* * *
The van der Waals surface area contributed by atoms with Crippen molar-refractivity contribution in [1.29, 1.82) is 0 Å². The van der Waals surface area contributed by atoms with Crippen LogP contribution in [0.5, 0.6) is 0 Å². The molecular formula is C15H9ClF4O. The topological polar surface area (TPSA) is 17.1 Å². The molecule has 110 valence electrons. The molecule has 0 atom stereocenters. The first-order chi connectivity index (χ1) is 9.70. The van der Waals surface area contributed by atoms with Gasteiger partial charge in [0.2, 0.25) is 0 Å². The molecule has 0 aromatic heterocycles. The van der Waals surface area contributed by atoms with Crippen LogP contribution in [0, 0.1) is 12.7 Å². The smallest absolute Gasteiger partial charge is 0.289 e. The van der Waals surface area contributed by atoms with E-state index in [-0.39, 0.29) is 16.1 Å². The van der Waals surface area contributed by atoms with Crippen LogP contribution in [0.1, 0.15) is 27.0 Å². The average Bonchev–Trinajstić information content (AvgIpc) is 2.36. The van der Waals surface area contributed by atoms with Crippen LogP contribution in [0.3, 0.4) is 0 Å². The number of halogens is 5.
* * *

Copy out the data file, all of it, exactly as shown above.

The van der Waals surface area contributed by atoms with Crippen molar-refractivity contribution in [1.29, 1.82) is 0 Å². The van der Waals surface area contributed by atoms with Crippen LogP contribution in [0.5, 0.6) is 0 Å². The molecular formula is C15H9ClF4O. The topological polar surface area (TPSA) is 17.1 Å². The molecule has 110 valence electrons. The molecule has 0 atom stereocenters. The first-order chi connectivity index (χ1) is 9.70. The van der Waals surface area contributed by atoms with Gasteiger partial charge in [0.2, 0.25) is 0 Å². The molecule has 0 aromatic heterocycles. The van der Waals surface area contributed by atoms with Crippen LogP contribution in [0, 0.1) is 12.7 Å². The smallest absolute Gasteiger partial charge is 0.289 e. The van der Waals surface area contributed by atoms with E-state index in [-0.39, 0.29) is 16.1 Å². The van der Waals surface area contributed by atoms with Crippen LogP contribution in [0.1, 0.15) is 27.0 Å². The average Bonchev–Trinajstić information content (AvgIpc) is 2.36. The van der Waals surface area contributed by atoms with Crippen LogP contribution in [0.3, 0.4) is 0 Å². The number of halogens is 5.